It’s Spring! New Flowers are growing, the sun is shining, and the snow is finally out of sight. Longer days…same old chores. So much to do, so little time! You’ve got a heaping pile of dirty laundry to wash, the fridge is empty, and your kids are complaining that they are bored.

The weekly to-dos are piling up and you don’t feel you have the time to target specific, truly educational skills to promote your child’s development. Well I’ve got news for you! Many- if not all- of these weekly chores that you do mindlessly every. single. week. provide great opportunities to practice and promote speech and language skills. Here are a handful of fun tips to incorporate into your weekly errands and chores:

1. Grocery Shopping
  • Give your child a clue about an item on your grocery list, steer him/her in the right direction and see if he/she can figure out which item you described (e.g., “We need something that is yellow, is a fruit, and that you peel).

  • Work on categorizing items by dividing your grocery cart into different “sections” (e.g., meat, fruit, vegetables, hot/cold/room temperature, items in a box). As you find items on your list, see if your child can place the item into the correct section of the grocery cart. You can start with 2 sections and add more sections to make it more difficult.

  • Have your child participate in making the grocery list to target writing, spelling, and object identification/matching when determining if an item is already in the pantry or fridge.

  • If your child is working on production of a specific speech sound, target that speech sound while walking through the store. This will help them hear how the sound is correctly produced. Also, have your child list every item in a certain aisle that has their target sound! For a child working on /ch/, you or your child could list: chocolate, chips, cheese, chicken.

  • When you get to the check-out line, work on greetings and farewells with the cashier. If your child is older, have them help with the transaction.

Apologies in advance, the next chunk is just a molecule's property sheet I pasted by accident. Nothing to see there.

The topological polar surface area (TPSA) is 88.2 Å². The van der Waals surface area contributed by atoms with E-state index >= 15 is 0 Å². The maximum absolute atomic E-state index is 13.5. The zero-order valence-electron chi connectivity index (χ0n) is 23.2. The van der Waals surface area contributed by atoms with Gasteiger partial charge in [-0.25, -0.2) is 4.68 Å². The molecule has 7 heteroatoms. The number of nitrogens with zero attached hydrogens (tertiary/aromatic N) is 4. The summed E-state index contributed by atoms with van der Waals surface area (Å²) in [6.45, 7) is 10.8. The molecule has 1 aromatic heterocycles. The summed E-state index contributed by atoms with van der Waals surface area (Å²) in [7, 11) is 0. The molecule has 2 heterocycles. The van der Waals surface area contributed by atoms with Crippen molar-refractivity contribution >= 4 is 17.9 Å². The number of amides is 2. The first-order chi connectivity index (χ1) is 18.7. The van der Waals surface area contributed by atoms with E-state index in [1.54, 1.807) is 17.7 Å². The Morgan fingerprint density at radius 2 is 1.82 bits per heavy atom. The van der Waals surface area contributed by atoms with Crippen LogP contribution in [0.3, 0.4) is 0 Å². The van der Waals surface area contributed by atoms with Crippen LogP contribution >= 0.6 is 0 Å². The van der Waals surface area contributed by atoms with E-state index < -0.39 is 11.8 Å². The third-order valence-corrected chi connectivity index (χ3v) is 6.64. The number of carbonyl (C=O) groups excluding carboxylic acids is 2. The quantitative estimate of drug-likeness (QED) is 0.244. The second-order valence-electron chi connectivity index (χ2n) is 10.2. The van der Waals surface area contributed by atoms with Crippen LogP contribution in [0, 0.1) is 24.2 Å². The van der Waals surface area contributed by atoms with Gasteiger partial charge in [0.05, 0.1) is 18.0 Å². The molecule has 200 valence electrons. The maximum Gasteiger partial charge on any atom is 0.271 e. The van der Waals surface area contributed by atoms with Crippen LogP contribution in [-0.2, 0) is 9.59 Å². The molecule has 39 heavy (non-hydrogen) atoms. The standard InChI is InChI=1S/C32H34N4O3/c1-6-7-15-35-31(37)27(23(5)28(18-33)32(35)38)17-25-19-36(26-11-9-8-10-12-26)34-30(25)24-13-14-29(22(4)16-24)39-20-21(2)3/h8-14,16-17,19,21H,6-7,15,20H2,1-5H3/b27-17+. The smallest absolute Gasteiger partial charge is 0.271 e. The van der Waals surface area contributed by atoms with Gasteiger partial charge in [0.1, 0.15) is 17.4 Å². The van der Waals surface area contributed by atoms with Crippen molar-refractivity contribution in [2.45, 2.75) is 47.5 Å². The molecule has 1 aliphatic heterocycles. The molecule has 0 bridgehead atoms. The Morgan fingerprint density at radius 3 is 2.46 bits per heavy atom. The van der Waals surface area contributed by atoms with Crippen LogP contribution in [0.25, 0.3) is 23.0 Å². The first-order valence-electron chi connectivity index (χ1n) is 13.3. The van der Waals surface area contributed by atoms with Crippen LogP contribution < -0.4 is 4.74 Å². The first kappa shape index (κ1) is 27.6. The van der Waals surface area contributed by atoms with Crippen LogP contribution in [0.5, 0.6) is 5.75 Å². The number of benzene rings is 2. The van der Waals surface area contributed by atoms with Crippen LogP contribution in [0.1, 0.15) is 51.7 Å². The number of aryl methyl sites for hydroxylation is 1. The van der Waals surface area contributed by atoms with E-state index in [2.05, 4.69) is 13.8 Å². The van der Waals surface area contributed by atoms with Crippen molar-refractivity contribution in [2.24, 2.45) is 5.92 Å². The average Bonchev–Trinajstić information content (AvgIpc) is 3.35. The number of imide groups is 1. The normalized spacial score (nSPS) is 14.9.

• Target receptive and expressive language by having your child give you directions or having your child follow directions. For example, ask your child to “put 3 apples in the bag” or “put the milk next to the cheese.”

2. Laundry
  • Work on clothing item identification by asking your child to hand you specific items (shirt, dress, socks). Add in different adjectives, such as color, size, and feeling (e.g., “Hand me the big red sock”). Discuss what body part each clothing item goes on.

  • Talk about how clothing items feel- are they heavy? Rough? Soft?

  • Name each item as you put it into the washing machine or fold it.

  • Highlight concepts such as clean/dirty, dry/wet, in/out for a hands-on experience of these concepts!

  • Play a game with comparisons: Who has the smallest socks? Who has the longest pants? Who has the most shirts?

  • Talk about what is similar and different between clothing items

  • Practice saying clothing items containing speech sounds your child is working on.

  • Divide clothes into different categories. For example, all clothes that come in pairs, all clothes that are blue, all clothes with sleeves, etc.

I hope these tips and tricks for speech and language development will help make the drudgery of chores a bit more fun for you and your family!

Written By:
Kalin Stenhaug, CCC-SLP
Speech & Language Pathologist